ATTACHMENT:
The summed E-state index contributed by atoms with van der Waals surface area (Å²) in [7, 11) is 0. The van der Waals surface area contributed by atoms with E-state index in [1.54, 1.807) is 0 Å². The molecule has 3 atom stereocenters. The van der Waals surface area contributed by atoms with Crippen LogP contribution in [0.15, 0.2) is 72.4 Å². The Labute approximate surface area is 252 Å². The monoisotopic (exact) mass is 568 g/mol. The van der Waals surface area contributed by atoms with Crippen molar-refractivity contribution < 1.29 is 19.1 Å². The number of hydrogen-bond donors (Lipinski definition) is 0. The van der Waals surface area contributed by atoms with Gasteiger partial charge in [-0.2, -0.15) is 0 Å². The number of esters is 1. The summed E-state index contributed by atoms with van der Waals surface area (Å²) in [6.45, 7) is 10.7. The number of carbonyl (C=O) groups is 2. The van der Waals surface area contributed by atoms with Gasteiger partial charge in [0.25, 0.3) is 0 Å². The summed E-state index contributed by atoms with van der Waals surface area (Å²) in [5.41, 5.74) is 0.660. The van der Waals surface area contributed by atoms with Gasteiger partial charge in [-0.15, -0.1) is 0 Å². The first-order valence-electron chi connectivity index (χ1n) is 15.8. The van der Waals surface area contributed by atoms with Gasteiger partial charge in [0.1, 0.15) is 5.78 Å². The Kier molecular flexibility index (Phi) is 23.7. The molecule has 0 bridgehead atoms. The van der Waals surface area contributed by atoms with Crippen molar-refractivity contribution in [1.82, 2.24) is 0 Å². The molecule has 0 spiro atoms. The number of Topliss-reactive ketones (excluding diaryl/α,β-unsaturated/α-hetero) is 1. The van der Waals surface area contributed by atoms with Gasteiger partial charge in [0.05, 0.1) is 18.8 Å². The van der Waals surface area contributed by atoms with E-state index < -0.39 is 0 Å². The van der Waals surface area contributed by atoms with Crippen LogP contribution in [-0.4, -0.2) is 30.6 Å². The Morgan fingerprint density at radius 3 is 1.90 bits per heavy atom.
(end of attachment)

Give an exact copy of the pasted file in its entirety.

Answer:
The summed E-state index contributed by atoms with van der Waals surface area (Å²) in [7, 11) is 0. The van der Waals surface area contributed by atoms with E-state index in [1.54, 1.807) is 0 Å². The molecule has 3 atom stereocenters. The van der Waals surface area contributed by atoms with Crippen LogP contribution in [0.15, 0.2) is 72.4 Å². The Labute approximate surface area is 252 Å². The monoisotopic (exact) mass is 568 g/mol. The van der Waals surface area contributed by atoms with Crippen molar-refractivity contribution < 1.29 is 19.1 Å². The number of hydrogen-bond donors (Lipinski definition) is 0. The van der Waals surface area contributed by atoms with Gasteiger partial charge in [-0.2, -0.15) is 0 Å². The number of esters is 1. The summed E-state index contributed by atoms with van der Waals surface area (Å²) in [6.45, 7) is 10.7. The number of carbonyl (C=O) groups is 2. The van der Waals surface area contributed by atoms with Gasteiger partial charge in [0.25, 0.3) is 0 Å². The summed E-state index contributed by atoms with van der Waals surface area (Å²) in [5.41, 5.74) is 0.660. The van der Waals surface area contributed by atoms with Gasteiger partial charge in [-0.15, -0.1) is 0 Å². The first-order valence-electron chi connectivity index (χ1n) is 15.8. The van der Waals surface area contributed by atoms with Gasteiger partial charge in [0.1, 0.15) is 5.78 Å². The Kier molecular flexibility index (Phi) is 23.7. The molecule has 0 bridgehead atoms. The van der Waals surface area contributed by atoms with Crippen molar-refractivity contribution in [1.82, 2.24) is 0 Å². The molecule has 0 spiro atoms. The number of Topliss-reactive ketones (excluding diaryl/α,β-unsaturated/α-hetero) is 1. The van der Waals surface area contributed by atoms with Gasteiger partial charge in [0.05, 0.1) is 18.8 Å². The van der Waals surface area contributed by atoms with E-state index < -0.39 is 0 Å². The van der Waals surface area contributed by atoms with Crippen LogP contribution in [-0.4, -0.2) is 30.6 Å². The Morgan fingerprint density at radius 3 is 1.90 bits per heavy atom.